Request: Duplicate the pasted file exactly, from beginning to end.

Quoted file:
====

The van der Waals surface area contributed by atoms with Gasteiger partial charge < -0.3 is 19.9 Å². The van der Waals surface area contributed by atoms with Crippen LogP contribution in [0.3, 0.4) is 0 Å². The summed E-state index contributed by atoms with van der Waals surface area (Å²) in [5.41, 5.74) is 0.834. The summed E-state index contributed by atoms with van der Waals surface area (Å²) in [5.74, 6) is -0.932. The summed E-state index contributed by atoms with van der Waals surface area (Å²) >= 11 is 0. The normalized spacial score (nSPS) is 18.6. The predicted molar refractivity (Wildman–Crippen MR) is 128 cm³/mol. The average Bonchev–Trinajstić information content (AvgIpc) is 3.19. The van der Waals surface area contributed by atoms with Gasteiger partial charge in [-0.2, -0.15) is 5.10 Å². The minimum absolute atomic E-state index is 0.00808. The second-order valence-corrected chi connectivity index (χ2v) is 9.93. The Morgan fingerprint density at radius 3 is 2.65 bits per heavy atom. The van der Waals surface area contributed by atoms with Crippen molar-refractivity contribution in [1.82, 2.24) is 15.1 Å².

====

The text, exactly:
The van der Waals surface area contributed by atoms with Gasteiger partial charge < -0.3 is 19.9 Å². The van der Waals surface area contributed by atoms with Crippen LogP contribution in [0.3, 0.4) is 0 Å². The summed E-state index contributed by atoms with van der Waals surface area (Å²) in [5.41, 5.74) is 0.834. The summed E-state index contributed by atoms with van der Waals surface area (Å²) in [5.74, 6) is -0.932. The summed E-state index contributed by atoms with van der Waals surface area (Å²) >= 11 is 0. The normalized spacial score (nSPS) is 18.6. The predicted molar refractivity (Wildman–Crippen MR) is 128 cm³/mol. The average Bonchev–Trinajstić information content (AvgIpc) is 3.19. The van der Waals surface area contributed by atoms with Gasteiger partial charge in [-0.2, -0.15) is 5.10 Å². The minimum absolute atomic E-state index is 0.00808. The second-order valence-corrected chi connectivity index (χ2v) is 9.93. The Morgan fingerprint density at radius 3 is 2.65 bits per heavy atom. The van der Waals surface area contributed by atoms with Crippen molar-refractivity contribution in [1.82, 2.24) is 15.1 Å².